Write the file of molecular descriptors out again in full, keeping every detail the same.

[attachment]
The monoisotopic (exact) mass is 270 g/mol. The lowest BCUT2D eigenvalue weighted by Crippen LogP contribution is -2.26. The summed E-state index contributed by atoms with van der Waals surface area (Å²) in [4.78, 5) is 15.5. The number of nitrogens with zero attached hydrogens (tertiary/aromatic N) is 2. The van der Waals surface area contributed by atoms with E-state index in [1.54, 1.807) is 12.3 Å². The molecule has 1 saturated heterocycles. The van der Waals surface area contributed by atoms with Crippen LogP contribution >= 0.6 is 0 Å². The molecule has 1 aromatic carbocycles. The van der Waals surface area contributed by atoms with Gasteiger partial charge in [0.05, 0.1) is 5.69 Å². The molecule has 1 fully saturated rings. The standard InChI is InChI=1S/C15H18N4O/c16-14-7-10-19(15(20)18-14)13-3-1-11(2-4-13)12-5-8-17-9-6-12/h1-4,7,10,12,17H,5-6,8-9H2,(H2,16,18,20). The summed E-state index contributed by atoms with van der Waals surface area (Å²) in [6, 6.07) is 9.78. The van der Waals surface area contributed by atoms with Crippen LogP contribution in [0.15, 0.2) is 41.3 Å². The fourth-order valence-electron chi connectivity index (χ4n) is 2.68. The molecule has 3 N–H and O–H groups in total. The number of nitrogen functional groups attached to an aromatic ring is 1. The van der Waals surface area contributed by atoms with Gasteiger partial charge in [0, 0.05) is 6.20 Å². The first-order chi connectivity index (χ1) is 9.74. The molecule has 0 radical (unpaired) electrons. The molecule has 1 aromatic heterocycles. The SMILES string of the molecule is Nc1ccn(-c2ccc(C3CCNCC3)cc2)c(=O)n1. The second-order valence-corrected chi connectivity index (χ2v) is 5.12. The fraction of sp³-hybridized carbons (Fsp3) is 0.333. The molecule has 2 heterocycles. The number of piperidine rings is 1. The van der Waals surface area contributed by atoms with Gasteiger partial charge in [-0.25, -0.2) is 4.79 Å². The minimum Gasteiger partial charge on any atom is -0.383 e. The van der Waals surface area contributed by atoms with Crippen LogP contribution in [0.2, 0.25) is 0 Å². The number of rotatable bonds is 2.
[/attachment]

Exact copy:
The monoisotopic (exact) mass is 270 g/mol. The lowest BCUT2D eigenvalue weighted by Crippen LogP contribution is -2.26. The summed E-state index contributed by atoms with van der Waals surface area (Å²) in [4.78, 5) is 15.5. The number of nitrogens with zero attached hydrogens (tertiary/aromatic N) is 2. The van der Waals surface area contributed by atoms with E-state index in [1.54, 1.807) is 12.3 Å². The molecule has 1 saturated heterocycles. The van der Waals surface area contributed by atoms with Crippen LogP contribution >= 0.6 is 0 Å². The molecule has 1 aromatic carbocycles. The van der Waals surface area contributed by atoms with Gasteiger partial charge in [0.05, 0.1) is 5.69 Å². The molecule has 1 fully saturated rings. The standard InChI is InChI=1S/C15H18N4O/c16-14-7-10-19(15(20)18-14)13-3-1-11(2-4-13)12-5-8-17-9-6-12/h1-4,7,10,12,17H,5-6,8-9H2,(H2,16,18,20). The summed E-state index contributed by atoms with van der Waals surface area (Å²) in [6, 6.07) is 9.78. The van der Waals surface area contributed by atoms with Crippen LogP contribution in [0.15, 0.2) is 41.3 Å². The fourth-order valence-electron chi connectivity index (χ4n) is 2.68. The molecule has 3 N–H and O–H groups in total. The number of nitrogen functional groups attached to an aromatic ring is 1. The van der Waals surface area contributed by atoms with Gasteiger partial charge in [0, 0.05) is 6.20 Å². The first-order chi connectivity index (χ1) is 9.74. The molecule has 0 radical (unpaired) electrons. The molecule has 1 aromatic heterocycles. The SMILES string of the molecule is Nc1ccn(-c2ccc(C3CCNCC3)cc2)c(=O)n1. The second-order valence-corrected chi connectivity index (χ2v) is 5.12. The fraction of sp³-hybridized carbons (Fsp3) is 0.333. The molecule has 2 heterocycles. The number of piperidine rings is 1. The van der Waals surface area contributed by atoms with Gasteiger partial charge in [-0.25, -0.2) is 4.79 Å². The minimum Gasteiger partial charge on any atom is -0.383 e. The van der Waals surface area contributed by atoms with Crippen LogP contribution in [0.2, 0.25) is 0 Å². The number of rotatable bonds is 2.